Despite being largely apolitical in his content, Drake is a product of the post-war progressive tide, social mobility, the internet’s democratization of culture, the rise of easily-shareable content and the ongoing conversations about race and gender. Drake skillful draws upon these facets of his identity when and where it is required to make a certain point, portray a certain image or address a certain issue. The recent retort to Meek Mill, a former crony of whom Drizzy has fallen foul, ‘you getting bodied by a singin’ nigga’ on ‘Charged Up’ tells us a lot more than that Drake can still deliver a bruising ‘diss’ despite his penchant for singing. It tells us that he won’t allow himself to be solely defined by only one part of his identity.

Aligning himself with tomorrow’s innovators


The Weeknd, Chief Keef, Future, James Blake, A$AP Rocky, Party Next Door, Dej Loaf, ILOVEMAKONNEN, Fetty Wap, Skepta and BBK, Kodak Black- all of these artists and more have been given Drake’s mighty cosign whether through remixing their songs, tweeting their lyrics and videos, inviting them to perform at OVO Fest or just mentioning them in interviews, Drizzy has been either a cultural connoisseur or ‘vulture’ depending on how you look at it. Aside from doing wonders for the careers of those he has supported it also makes Drake look both influential and in tune with the innovators of tomorrow.


McDonald’s and the Pig-Fucker Principle

In the aftermath of what commentators have dubbed ‘Piggate’, the accusation that our Prime Minister David Cameron was intimate with the head of a dead pig as part of some kind of twisted initiation ceremony for the Piers Gaveston Society (a shady men’s dining club for the uber-privileged at Oxford University), there have been mentions of Lyndon B. Johnson’s ‘Pig fucker’ principle (made famous by Hunter S. Thompson’s Fear and Loathing on the Campaign Trail ’72).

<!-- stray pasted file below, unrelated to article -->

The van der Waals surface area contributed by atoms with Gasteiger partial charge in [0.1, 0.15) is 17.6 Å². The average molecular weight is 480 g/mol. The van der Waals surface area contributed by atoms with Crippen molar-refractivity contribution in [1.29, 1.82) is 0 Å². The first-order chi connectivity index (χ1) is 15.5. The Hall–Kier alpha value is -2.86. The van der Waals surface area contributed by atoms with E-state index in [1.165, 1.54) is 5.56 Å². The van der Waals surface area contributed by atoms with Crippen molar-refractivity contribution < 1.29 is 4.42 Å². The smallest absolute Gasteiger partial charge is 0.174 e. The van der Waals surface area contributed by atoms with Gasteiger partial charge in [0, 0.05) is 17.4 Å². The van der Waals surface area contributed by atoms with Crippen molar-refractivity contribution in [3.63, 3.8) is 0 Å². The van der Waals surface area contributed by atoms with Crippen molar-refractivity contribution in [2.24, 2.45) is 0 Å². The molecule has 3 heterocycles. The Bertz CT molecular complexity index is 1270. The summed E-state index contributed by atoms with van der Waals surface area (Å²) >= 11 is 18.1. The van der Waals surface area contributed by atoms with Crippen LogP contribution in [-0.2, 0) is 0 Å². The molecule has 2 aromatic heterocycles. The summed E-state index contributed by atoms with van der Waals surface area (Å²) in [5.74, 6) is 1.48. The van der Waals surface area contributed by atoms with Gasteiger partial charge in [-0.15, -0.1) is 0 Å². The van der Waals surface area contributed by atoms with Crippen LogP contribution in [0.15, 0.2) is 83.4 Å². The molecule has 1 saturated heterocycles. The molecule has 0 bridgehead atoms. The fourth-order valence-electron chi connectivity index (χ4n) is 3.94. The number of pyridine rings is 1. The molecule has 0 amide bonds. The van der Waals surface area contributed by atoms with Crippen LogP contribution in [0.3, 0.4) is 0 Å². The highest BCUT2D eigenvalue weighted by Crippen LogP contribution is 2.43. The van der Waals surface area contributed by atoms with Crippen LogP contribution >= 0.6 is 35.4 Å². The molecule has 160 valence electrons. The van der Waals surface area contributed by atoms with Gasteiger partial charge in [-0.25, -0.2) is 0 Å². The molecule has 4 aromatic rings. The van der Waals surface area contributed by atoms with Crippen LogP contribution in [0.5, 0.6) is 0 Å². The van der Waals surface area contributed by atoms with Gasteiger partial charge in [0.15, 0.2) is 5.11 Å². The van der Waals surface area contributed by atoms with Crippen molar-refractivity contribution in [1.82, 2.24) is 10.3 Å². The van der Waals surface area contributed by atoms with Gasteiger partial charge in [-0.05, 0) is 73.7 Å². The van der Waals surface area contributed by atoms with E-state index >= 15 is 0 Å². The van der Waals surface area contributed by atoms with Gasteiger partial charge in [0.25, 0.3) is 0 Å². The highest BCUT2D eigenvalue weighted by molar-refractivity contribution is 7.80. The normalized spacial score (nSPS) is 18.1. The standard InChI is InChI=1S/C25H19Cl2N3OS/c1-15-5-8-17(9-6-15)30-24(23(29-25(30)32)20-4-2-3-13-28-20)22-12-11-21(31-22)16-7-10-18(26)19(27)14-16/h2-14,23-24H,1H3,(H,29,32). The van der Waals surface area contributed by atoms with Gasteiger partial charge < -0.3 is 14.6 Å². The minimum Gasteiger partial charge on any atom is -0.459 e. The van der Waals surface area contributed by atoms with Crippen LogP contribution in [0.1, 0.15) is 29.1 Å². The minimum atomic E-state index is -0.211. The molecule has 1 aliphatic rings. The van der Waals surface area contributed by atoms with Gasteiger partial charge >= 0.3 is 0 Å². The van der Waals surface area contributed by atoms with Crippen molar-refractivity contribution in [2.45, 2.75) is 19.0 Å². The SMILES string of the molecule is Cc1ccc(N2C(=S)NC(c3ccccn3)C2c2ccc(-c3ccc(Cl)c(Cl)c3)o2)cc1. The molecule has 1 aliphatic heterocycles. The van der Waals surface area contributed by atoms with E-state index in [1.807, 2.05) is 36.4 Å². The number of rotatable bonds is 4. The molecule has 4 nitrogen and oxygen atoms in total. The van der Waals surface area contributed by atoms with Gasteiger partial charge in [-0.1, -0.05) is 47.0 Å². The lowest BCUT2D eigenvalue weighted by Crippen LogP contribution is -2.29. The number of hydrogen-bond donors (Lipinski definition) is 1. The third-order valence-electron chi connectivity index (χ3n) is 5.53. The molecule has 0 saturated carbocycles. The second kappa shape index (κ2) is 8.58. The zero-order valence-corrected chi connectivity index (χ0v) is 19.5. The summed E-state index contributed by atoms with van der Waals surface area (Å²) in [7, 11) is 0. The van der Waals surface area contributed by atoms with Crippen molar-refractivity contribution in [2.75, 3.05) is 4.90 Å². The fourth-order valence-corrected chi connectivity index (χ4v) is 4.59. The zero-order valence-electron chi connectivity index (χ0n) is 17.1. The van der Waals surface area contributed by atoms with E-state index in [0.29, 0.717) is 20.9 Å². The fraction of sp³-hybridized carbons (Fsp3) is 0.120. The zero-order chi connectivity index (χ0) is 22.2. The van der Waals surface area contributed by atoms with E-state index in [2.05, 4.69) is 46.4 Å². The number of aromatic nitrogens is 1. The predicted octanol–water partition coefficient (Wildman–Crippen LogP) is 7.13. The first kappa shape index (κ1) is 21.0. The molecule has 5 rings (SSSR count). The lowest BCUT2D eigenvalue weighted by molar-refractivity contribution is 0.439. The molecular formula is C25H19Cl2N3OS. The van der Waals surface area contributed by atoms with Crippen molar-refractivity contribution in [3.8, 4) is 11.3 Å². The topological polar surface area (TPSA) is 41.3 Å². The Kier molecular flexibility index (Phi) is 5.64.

For those who don’t know, during the 1972 Democratic Primaries, incumbent Lyndon B. Johnson may or may not have spread the rumour that his opponent was a ‘pig fucker.’ When an aide pushed back on the fact that the accusation was baseless Johnson is said to have retorted ‘I know, I just want to make him deny it.’ Although no one has officially made a claim to coining the term as ‘The Pig Fucker Principle’, I would challenge you to find a PR person who would suggest that these kind of accusations, like those currently levelled at the PM by Lord Ashcroft in his book ‘Call Me Dave’ should be responded to and summarily denied. Denying such claims gives them a level of legitimacy in the very act of acknowledgement.

With their latest ‘Good to Know’ campaign from Leo Burnett, McDonald’s have decided to fly in the face of subtlety and address the accusations commonly made about the quality of their products (specifically the ‘chicken’ and ‘fries’) head-on.

In the ‘chicken’ ad we get a put-upon young lad who looks like he’s spent his whole Saturday morning following his mum around the shops and waiting as she tries on endless cardigans in the women’s section of M&S making an innocent plea for chicken nuggets. His poor mum Sarah then seems to go into some kind of nervous breakdown as she recalls the various rumours about chicken feet and beaks (which have already been debunked by both internal and external parties) that she’s heard and read about online. We then get a Food Tech teacher Rosie who looks kind of like Mary Berry but younger utilizing her expertise to tell us what chicken breast looks and tastes like before we split screen back to a newly reassured Sarah and her son who happily purchase their happy meal. The second ad (below) runs across similar lines as office worker Steve is close to being deterred from eating McDonalds French Fries by his dead-eyed colleague, controlling girlfriend and a market trader with obvious ulterior motives before being set straight by the no-nonsense authoritative farmer Terry.

McDonald’s, in a similar way to William Hague back in 2010 has allowed a seed of a rumour to grow by acknowledging it and dignifying it with a response. It’s hard not to agree with Mark Roalfe, Chairman and ECD of RKCR/Y&R in Campaign Live where he states that they ‘protest too much.’ There are a multitude of ways in which MacDonalds and their comms partners from Leo Burnett to their PR people could have countered these prejudices against the brand but barging in head first with such a forceful denial seems like an ultimately flawed strategy which will not meet the objectives of the original brief.